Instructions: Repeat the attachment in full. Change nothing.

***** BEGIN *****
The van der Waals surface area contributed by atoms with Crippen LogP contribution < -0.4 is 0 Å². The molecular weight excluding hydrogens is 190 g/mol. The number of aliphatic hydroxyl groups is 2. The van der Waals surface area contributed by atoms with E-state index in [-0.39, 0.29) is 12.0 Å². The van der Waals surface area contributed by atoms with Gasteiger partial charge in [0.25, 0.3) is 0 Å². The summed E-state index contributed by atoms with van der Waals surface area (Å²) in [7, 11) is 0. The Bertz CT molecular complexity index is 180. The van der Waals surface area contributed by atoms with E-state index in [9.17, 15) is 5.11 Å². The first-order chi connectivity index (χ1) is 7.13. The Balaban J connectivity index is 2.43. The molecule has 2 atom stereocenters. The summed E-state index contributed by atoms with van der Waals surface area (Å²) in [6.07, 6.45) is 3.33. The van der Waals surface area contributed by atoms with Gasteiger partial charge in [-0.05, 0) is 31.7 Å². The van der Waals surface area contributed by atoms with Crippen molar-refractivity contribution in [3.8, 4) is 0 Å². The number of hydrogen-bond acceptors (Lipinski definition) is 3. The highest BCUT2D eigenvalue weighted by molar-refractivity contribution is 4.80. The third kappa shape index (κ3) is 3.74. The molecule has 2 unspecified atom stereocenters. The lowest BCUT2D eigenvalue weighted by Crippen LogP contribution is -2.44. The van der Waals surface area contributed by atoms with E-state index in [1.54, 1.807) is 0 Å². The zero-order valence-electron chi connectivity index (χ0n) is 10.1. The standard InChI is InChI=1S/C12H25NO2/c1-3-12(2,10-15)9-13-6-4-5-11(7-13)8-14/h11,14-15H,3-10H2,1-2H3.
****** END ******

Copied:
The van der Waals surface area contributed by atoms with Crippen LogP contribution < -0.4 is 0 Å². The molecular weight excluding hydrogens is 190 g/mol. The number of aliphatic hydroxyl groups is 2. The van der Waals surface area contributed by atoms with E-state index in [-0.39, 0.29) is 12.0 Å². The van der Waals surface area contributed by atoms with Gasteiger partial charge in [0.25, 0.3) is 0 Å². The summed E-state index contributed by atoms with van der Waals surface area (Å²) in [7, 11) is 0. The Bertz CT molecular complexity index is 180. The van der Waals surface area contributed by atoms with E-state index in [9.17, 15) is 5.11 Å². The first-order chi connectivity index (χ1) is 7.13. The Balaban J connectivity index is 2.43. The molecule has 2 atom stereocenters. The summed E-state index contributed by atoms with van der Waals surface area (Å²) in [6.07, 6.45) is 3.33. The van der Waals surface area contributed by atoms with Gasteiger partial charge in [-0.05, 0) is 31.7 Å². The van der Waals surface area contributed by atoms with Crippen molar-refractivity contribution in [3.8, 4) is 0 Å². The number of hydrogen-bond acceptors (Lipinski definition) is 3. The highest BCUT2D eigenvalue weighted by molar-refractivity contribution is 4.80. The third kappa shape index (κ3) is 3.74. The molecule has 2 unspecified atom stereocenters. The lowest BCUT2D eigenvalue weighted by Crippen LogP contribution is -2.44. The van der Waals surface area contributed by atoms with E-state index in [1.54, 1.807) is 0 Å². The zero-order valence-electron chi connectivity index (χ0n) is 10.1. The standard InChI is InChI=1S/C12H25NO2/c1-3-12(2,10-15)9-13-6-4-5-11(7-13)8-14/h11,14-15H,3-10H2,1-2H3.